The Spring Budget 2020 announced a significant restriction on future availability of entrepreneur’s relief (ER) for individuals who dispose of all or part of their business, individuals who dispose of shares in their personal company, and trustees who dispose of business assets.
Broadly, the changes will increase the amount of tax payable by a business sold at a profit of over £1m. For potential sale profits at or around this limit, careful planning may be needed to extract value from the business prior to sale, for example through increased employer pension provision, to bring the chargeable gain within the revised limit.
The Spring Budget also announced that ER is to change its name to business asset disposal relief (BADR).
When an individual disposes of an asset at a gain, capital gains tax may be due. Ordinarily, for gains falling above the higher-rate threshold (£50,000 in 2020/21), this will be charged at a rate of 20%. However, if certain conditions are met, BADR may be available and the chargeable rate may be reduced to 10%.
Broadly, the lifetime limit of £10m is reduced to £1m for disposals on or after 11 March 2020. The measure also provides that the lifetime limit must take into account the value of ER claimed in respect of qualifying gains in the past. For disposals between 6 April 2011 and 10 March 2020, the lifetime limit on gains qualifying for ER is £10 million.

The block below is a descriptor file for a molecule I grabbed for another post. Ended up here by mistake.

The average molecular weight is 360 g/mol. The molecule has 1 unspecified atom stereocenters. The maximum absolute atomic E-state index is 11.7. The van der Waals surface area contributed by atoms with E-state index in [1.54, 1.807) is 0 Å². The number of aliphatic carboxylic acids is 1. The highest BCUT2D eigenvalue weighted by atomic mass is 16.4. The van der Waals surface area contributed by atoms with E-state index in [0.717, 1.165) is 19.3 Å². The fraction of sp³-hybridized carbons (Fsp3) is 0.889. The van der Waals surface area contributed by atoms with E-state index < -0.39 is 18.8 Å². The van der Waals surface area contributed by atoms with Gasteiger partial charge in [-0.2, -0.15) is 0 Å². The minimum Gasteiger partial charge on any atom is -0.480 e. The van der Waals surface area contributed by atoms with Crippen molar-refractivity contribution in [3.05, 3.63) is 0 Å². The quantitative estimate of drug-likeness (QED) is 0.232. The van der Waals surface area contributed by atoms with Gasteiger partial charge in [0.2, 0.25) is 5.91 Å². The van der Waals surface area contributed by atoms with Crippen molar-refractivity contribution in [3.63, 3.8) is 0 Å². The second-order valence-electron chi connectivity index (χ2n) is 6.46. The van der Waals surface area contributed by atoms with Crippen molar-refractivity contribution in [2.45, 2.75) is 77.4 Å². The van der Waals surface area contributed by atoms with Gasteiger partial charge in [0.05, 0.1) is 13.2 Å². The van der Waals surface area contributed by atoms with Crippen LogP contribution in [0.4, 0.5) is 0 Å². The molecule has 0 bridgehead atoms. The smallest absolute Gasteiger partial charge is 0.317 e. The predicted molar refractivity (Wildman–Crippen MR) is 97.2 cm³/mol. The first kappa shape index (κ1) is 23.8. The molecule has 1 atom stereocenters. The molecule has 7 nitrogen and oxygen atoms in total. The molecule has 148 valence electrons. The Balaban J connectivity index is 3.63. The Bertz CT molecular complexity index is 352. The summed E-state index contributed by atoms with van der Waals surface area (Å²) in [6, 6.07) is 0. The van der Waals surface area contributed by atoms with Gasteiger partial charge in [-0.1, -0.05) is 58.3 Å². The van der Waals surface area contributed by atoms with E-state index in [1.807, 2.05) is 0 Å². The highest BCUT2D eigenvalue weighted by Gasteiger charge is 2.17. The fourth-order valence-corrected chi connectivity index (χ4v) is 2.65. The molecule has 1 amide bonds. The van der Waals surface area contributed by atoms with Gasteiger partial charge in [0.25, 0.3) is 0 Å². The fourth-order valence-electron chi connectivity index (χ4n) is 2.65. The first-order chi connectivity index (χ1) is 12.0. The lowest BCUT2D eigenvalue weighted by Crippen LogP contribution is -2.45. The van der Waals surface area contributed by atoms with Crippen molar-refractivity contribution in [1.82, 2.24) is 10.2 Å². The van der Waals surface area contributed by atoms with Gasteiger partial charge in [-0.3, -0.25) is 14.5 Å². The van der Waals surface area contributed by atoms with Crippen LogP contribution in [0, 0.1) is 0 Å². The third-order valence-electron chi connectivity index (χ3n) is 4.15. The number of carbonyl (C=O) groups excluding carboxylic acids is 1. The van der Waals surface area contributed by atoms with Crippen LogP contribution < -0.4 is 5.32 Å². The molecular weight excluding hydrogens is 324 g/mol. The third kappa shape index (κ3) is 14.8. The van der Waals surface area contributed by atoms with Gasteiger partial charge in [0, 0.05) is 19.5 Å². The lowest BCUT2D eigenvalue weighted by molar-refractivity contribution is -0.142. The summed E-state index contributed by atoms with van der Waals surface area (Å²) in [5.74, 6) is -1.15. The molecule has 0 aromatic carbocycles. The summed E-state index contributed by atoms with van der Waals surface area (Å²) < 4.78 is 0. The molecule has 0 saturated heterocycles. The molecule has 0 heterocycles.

The £10 million limit is a lifetime threshold and claims may be made against it on more than one occasion.
Selling all or part of a business
To qualify for BADR, both of the following conditions must apply:
- the individual must be a sole trader or business partner; and
- the individual must have owned the business for at least two years before the date they sell it.
The same conditions apply if the business is closing rather than being sold. The business assets must be disposed of within three years to qualify for relief.
Selling shares or securities
To qualify, both of the following conditions must apply for at least two years before the shares are sold:
- the individual is an employee or office holder of the company (or one in the same group); and
- the company’s main activities are in trading (rather than non-trading activities like investment) or it’s the holding company of a trading group.
There are other rules depending on whether or not the shares are from an Enterprise Management Incentive scheme (EMI).
Selling assets previously lent to the business
To qualify, both of the following must apply:
- the investor sold at least 5% of their part of a business partnership or their shares in a personal company and
- they owned the assets but let their business partnership or personal company use them for at least one year up to the date they sold the business or shares – or the date that the business closed.